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SIP and security: Clarifications and specifications needed

Posted By oej On October 15, 2011 @ 11:41 In IETF standards & drafts,Security,sip,tls | Comments Disabled

[1]Lately, I’ve been going through a lot of SIP RFCs and drafts, trying to get an overview of the security suggested in all of these documents. The quality of this work, seen from a developer’s perspective, is quite poor. Sometimes it seems like authors think, “oh, we need to add that security stuff, so let’s add a few keywords like TLS and S/MIME here and there“. We need to get better in reviewing the drafts from a security perspective. Here are  some thoughts on instructions to RFC authors:

  • S/MIME: If you refer to S/MIME, make it very clear which certificates that are going to be used and how the certificate verification process should happen – which part of the SIP message should match with which part of the certificate? And which certificate should be used to encrypt?
  • TLS: If you refer to TLS, you need to be very clear on why – is this to provide authentication, confidentiality or something else? Does the solution require mutual authentication or just server authentication? If authentication is part of your solution, make it very clear how you verify the certificate with the message, down to SIP header fields and X.509v3/PKIX fields.
  • SIPS: If you suggest usage of SIPS, make it very clear on what this adds and how the message flow is supposed to look like. Is SIPS used in the request uri, the Contact or somewhere else? What is the effect? Make sure you really understand SIPS before this is added. Or even better, just avoid SIPS and let it fade away.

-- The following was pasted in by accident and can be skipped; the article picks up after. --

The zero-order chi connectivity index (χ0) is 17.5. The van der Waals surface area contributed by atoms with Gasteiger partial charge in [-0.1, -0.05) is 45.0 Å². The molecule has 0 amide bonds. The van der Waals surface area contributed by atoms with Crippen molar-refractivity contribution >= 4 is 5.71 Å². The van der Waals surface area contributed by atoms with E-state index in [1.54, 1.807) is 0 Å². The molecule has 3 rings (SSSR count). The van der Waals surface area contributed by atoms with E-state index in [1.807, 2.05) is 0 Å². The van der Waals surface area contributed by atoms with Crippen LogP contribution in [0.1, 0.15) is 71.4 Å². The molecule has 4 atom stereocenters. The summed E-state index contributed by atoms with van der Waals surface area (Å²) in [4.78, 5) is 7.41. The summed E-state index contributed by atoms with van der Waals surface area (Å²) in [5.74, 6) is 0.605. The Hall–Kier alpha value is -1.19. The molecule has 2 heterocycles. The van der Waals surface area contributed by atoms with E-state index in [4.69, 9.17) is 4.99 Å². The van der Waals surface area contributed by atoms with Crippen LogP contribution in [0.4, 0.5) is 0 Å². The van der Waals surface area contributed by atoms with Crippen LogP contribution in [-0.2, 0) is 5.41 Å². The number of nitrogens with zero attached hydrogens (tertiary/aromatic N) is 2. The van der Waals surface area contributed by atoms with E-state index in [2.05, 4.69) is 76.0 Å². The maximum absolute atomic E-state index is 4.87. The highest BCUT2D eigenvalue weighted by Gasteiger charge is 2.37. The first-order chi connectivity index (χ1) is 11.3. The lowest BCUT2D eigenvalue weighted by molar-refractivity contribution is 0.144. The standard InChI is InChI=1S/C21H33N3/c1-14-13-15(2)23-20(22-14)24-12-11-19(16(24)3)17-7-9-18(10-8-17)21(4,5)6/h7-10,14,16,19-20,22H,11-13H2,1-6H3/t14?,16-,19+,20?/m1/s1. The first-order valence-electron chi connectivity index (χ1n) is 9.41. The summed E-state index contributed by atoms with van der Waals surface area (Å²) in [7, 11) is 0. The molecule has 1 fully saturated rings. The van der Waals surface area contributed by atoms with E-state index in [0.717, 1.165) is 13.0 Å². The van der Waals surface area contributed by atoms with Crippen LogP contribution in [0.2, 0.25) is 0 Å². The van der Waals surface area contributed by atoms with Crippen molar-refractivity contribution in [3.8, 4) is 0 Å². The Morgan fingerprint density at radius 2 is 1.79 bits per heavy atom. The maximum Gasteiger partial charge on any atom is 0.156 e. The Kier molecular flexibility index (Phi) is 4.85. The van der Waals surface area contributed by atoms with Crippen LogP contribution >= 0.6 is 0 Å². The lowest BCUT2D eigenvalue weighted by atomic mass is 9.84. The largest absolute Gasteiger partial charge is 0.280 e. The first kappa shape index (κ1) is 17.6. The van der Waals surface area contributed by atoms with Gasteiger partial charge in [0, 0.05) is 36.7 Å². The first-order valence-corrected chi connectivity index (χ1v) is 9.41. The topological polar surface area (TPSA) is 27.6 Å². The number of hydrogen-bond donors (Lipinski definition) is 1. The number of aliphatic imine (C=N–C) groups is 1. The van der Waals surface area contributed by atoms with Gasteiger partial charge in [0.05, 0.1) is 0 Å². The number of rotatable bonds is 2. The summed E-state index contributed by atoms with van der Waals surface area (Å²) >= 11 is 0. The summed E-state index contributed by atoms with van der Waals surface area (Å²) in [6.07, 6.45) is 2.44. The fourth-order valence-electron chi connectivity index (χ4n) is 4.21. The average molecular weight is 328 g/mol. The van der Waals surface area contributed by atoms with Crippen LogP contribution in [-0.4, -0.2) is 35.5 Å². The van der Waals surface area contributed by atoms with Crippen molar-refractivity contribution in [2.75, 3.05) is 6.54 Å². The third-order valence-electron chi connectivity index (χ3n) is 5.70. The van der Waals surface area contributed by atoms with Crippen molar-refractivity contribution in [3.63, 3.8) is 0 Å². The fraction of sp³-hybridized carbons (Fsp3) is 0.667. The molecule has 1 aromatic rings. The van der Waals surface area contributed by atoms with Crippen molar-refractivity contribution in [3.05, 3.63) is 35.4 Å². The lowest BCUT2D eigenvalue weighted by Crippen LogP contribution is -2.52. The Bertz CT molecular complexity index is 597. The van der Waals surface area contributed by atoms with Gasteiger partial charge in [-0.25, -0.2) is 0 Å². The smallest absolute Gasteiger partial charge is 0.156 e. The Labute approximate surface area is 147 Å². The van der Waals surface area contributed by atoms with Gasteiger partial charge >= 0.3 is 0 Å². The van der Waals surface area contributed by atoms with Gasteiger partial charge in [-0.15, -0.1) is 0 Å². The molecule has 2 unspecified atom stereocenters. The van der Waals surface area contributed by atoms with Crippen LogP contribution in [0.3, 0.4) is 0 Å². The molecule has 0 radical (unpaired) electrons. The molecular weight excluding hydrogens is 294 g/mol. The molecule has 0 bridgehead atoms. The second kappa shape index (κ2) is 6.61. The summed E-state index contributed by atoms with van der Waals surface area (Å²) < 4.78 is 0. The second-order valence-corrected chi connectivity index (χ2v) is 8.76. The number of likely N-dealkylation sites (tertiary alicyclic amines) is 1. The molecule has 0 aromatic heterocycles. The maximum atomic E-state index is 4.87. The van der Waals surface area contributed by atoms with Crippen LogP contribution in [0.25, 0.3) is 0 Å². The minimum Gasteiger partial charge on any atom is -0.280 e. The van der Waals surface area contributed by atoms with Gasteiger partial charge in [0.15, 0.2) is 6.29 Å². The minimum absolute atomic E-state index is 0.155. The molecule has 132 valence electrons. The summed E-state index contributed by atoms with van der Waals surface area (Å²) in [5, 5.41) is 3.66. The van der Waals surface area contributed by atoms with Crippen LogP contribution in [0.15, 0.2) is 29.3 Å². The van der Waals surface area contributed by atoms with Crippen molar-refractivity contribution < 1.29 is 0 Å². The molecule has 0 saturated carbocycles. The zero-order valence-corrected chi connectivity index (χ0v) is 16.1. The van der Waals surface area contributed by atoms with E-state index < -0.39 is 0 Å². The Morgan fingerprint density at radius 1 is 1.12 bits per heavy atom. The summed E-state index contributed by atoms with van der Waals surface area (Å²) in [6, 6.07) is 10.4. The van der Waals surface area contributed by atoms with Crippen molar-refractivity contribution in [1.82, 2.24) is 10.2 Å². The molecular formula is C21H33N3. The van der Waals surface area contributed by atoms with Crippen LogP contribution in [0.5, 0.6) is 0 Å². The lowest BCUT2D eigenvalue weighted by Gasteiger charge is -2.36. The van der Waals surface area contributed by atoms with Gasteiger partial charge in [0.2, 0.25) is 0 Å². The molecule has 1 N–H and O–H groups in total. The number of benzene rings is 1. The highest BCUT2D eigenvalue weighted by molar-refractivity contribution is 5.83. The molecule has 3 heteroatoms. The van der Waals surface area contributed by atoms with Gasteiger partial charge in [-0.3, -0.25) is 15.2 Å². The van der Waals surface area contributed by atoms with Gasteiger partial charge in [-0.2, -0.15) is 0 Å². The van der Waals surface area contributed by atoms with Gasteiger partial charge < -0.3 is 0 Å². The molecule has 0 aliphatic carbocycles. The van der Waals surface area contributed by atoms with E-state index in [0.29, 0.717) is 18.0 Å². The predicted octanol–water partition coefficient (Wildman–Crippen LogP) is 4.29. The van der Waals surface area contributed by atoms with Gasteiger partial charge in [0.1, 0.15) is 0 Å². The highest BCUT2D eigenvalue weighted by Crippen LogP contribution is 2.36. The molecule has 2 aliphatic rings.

• Certificate matching: If you refer to a certificate SubjAltName, make very clear if it’s a URI or a dnsName field that is required and preferences if there are multiple SubjAltNames in addition to the certificate subject.
The worst documenst so far are the RFCs related to SIP subscriptions. They suggest using S/MIME for encryption, but does not explain how. Now, if I subscribe to the presence status of sip:bob@example.com, my SUBSCRIBE request will end up at the presence server for the domain example.com. Should the user agent somehow find the certificate for sip:example.com to encrypt the message? Should we use the certificate of sip:bob@example.com – which would require the presence server to have the private key belonging to Bob? The RFCs doesn’t help at all.
RFC 3857 states the following on the topic of eavesdropping on SUBSCRIBE/NOTIFY requests:

“To prevent that, watchers MAY use the sips URI scheme when subscribing to a watcherinfo resource.  Notifiers for watcherinfo MUST support TLS and sips as if they were a proxy (see Section 26.3.1 of RFC 3261 [2]).”

This means that a UA should be able to SUBSCRIBE over a TLS connection, and get NOTIFY over – what? Remember that this was written before SIP Outbound was standardized. For a developer this means that the subscriber is required to have a TLS certificate and accept incoming connections on the TLS port if the Contact in the SUBSCRIBE is a SIPS uri. The RFC should discuss this in more detail.

Nine years after RFC 3261 we have a larger toolbox, including GRUUs, SIP Outbound, SIP Domain certificates, DNSsec and much more. It’s time we restart the work with a SIP security architecture and provide something that developers can implement and that users will clearly feel is a better and more trustworthy solution. The IETF mantra is “rough consensus and running code”. RFCs should make it easy to produce running code. The SIP RFCs fails do this on the topic of SIP security.

/Olle

 

 

 


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[1] Image: http://www.voip-forum.com/wp-content/uploads/2011/10/sip-security-patrol-small.png

[2] Section 26.3.1 of RFC 3261: http://tools.ietf.org/html/rfc3261#section-26.3.1

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